Wholesale Prices in U.S. Rise More Than Forecast on Fuel [View all]
By Alex Kowalski - Oct 12, 2012 8:47 AM ET
Wholesale prices in the U.S. rose more than forecast in September, reflecting a jump in fuel costs that failed to trickle down to other goods.
The producer price index climbed 1.1 percent after a 1.7 percent gain in August, the Labor Department reported today in Washington. The median estimate in a Bloomberg survey of 76 economists called for a 0.8 percent increase. So-called core producer inflation, which excludes volatile food and energy prices, was unchanged, the first time it didn’t increase since October 2011.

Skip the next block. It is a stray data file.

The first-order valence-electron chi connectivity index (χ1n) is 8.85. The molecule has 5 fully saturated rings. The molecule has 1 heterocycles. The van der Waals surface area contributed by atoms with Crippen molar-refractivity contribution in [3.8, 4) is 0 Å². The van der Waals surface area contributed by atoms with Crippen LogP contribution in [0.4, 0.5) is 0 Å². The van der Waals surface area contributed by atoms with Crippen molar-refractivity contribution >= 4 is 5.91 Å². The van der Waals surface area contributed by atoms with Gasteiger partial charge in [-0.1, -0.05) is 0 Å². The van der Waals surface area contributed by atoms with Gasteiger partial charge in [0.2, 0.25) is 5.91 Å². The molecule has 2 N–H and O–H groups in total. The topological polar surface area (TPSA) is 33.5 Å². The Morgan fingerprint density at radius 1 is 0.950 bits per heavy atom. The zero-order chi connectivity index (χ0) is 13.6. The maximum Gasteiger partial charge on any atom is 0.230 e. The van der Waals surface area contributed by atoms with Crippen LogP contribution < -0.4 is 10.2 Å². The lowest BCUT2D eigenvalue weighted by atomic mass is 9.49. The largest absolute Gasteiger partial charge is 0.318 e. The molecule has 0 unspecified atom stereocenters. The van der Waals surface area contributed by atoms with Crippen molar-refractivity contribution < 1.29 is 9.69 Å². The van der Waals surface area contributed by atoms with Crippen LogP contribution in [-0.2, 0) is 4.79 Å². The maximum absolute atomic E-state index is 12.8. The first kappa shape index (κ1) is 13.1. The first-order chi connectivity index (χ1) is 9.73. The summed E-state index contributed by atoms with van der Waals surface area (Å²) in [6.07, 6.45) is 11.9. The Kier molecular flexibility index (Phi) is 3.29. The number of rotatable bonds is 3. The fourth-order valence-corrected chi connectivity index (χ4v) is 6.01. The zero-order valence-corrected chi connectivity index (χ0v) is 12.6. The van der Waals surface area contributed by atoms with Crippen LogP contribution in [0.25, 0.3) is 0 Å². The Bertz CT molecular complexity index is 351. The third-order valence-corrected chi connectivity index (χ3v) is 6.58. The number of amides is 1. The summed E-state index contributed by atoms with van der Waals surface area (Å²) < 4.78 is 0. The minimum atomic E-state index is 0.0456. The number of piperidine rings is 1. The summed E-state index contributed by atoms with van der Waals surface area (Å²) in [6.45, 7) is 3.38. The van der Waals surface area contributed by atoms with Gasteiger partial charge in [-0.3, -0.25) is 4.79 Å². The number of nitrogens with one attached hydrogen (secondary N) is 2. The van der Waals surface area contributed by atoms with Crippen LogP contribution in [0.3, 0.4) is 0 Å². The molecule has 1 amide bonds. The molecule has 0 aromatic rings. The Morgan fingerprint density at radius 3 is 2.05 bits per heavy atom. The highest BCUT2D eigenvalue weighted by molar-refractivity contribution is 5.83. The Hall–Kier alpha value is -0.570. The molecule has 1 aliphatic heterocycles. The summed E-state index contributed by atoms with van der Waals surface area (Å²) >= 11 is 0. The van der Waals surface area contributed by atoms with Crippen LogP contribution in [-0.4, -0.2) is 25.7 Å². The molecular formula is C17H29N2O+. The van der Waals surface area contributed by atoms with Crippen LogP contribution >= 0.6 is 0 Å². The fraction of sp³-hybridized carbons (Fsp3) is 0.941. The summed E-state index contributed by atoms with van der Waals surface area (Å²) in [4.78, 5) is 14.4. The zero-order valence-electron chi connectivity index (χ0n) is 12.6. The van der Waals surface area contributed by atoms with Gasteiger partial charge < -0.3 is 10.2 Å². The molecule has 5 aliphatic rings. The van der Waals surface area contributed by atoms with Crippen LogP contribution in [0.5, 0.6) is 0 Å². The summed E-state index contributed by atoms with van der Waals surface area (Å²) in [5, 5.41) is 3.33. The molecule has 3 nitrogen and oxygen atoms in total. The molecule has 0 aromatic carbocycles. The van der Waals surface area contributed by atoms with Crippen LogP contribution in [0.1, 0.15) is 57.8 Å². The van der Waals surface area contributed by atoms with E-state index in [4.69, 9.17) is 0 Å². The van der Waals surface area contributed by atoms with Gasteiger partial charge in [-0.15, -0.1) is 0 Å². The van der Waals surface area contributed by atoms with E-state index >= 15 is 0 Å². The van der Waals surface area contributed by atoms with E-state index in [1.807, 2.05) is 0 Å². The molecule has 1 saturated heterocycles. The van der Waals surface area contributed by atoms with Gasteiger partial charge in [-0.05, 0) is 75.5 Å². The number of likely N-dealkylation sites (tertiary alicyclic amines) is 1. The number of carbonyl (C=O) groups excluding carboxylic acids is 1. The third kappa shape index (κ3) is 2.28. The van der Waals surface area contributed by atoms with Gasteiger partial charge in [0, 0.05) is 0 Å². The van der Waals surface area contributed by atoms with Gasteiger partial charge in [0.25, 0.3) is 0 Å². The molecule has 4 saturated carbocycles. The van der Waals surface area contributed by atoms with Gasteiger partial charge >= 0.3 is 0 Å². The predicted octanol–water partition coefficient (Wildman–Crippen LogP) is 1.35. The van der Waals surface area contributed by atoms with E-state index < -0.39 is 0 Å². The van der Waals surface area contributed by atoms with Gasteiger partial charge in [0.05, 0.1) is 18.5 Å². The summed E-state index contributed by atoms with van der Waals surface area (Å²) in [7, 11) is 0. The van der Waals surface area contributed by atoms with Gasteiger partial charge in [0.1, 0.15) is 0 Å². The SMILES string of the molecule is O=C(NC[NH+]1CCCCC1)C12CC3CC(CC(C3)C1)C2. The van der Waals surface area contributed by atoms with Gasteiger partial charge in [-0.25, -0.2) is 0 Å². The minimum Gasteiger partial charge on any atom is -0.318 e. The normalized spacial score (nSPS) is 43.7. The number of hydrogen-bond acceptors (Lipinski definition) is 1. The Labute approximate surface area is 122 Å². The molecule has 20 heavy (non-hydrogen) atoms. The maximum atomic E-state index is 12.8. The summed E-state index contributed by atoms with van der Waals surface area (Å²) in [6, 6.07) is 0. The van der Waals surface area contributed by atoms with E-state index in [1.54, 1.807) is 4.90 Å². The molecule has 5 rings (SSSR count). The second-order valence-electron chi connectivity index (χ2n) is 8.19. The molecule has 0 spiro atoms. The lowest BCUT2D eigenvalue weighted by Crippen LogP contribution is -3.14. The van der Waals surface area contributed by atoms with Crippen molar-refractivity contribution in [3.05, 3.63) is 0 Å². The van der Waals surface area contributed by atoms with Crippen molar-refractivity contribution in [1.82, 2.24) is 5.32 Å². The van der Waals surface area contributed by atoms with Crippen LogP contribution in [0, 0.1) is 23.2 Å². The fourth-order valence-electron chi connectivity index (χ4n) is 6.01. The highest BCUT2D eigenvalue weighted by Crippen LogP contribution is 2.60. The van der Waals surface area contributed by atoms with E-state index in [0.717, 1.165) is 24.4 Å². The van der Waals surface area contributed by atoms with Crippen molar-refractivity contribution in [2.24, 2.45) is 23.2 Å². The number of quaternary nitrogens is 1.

Facing a global economic slowdown, businesses may have difficulty passing higher energy costs onto customers, keeping a lid on prices. In addition, weak demand from abroad and in the U.S. will probably prevent the cost of raw materials from flaring, limiting inflation pressures and allowing the Federal Reserve to focus on jump-starting employment growth.
“Inflation is still non-problematic,” said Avery Shenfeld, chief economist at the Canadian Imperial Bank of Commerce in Toronto, who correctly forecast the jump in the price index. “The Fed has made clear that getting unemployment down is priority number one as long as inflation is reasonably contained, and we don’t see anything that’s going to shift that in the near term.”